Orange County jail population declines 15%; study says that’s due to Prop. 47

Orange County’s jail population decreased substantially last year, mirroring a statewide dip in the number of inmates, which a study released Wednesday said is the result of a controversial California law.

The Public Policy Institute of California’s study found that Proposition 47 – a 2014 voter-approved measure that reduced some felony theft and drug offenses to misdemeanors in order to lower inmate populations – was successful in its aim, reducing the number of county-held inmates statewide by nearly 9 percent.

Orange County jails saw an even more substantial decrease. The county’s average daily inmate population dropped 15 percent last year – from 6,805 in 2014 to 5,755, according to the Sheriff’s Department. That decline follows three years when county jails faced capacity concerns, after another state law, AB109, shifted some state prisoners to the supervision of county agencies.

“We had been stretched to the seams with AB109,” Orange County Assistant Sheriff Steve Kea said. “We literally added beds to Theo Lacy (jail), to the women’s jail, and we were looking to do that in a couple other housing units before Prop. 47 hit. What we saw in Prop. 47 was a greater reduction in the minor offenders that we don’t see as frequently now.”

“It definitely gave us some breathing room,” Kea said.

Wednesday’s study found that Prop. 47 reduced inmate populations by making it significantly less likely that low-level offenders would be booked upon arrest, jailed in advance of pretrial hearings, convicted or sentenced to lengthy jail stays. Combined, all those changes cut by half the number of inmates being held or serving time in county jails for Prop. 47 offenses.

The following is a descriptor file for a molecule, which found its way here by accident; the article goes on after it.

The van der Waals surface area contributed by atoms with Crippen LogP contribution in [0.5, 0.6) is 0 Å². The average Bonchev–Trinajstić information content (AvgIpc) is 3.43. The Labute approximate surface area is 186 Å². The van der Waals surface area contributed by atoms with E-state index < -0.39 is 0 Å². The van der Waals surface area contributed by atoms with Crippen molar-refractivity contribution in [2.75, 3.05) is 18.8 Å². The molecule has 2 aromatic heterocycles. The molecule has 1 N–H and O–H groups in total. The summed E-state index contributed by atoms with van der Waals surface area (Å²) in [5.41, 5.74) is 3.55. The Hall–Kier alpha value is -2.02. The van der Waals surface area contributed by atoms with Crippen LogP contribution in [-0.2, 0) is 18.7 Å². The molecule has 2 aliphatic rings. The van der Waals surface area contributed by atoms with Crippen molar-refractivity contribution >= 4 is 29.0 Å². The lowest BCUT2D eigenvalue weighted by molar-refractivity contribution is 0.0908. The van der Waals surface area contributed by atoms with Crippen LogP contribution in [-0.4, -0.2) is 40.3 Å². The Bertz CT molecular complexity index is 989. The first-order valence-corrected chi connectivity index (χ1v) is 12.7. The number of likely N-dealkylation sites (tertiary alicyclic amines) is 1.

The study examined jails and justice systems in 13 California counties, including Orange.

The research aligns with what police in Orange County have reported seeing at ground level, where officers said they are more likely to cite and release some misdemeanor offenders than book them into the county lockup. The low-level crimes reclassified to misdemeanors under Prop 47 include theft of less than $950 in goods and possession of small amounts of methamphetamine, cocaine and heroin.

Crime rose 23 percent in Orange County last year, according to an Orange County Register analysis.

Many local police officials blame the surge on Prop. 47, saying it makes it difficult to keep drug addicts and other low-level offenders locked up, leaving them on the streets to repeat the same crimes and steal to feed their addictions. Some criminologists say that link is not supported by research and warn that police have a history of attacking legislation they oppose before proper analysis has been conducted.

Kea said the demographic changes in county jails – caused both by the reduction in low-level offenders and the shift in state prisoners to county control – have altered elements of how the jail system operates.

That includes having fewer low-threat inmates to man kitchens and community work crews, allowing the county to shuffle around inmates while fixing up portions of the jails, and cutting back on a program that sentenced some misdemeanor offenders to wear GPS ankle bracelets rather than serve time in jail.

Despite the recent drop in jail population, the Orange County sheriff’s deputies union alleges that county jails were understaffed in January when three inmates escaped from Central Men’s Jail in Santa Ana. The union sued Sheriff Sandra Hutchens and the department in February, saying that staff reductions, unsafe jail conditions and operational missteps allowed the inmates to escape.

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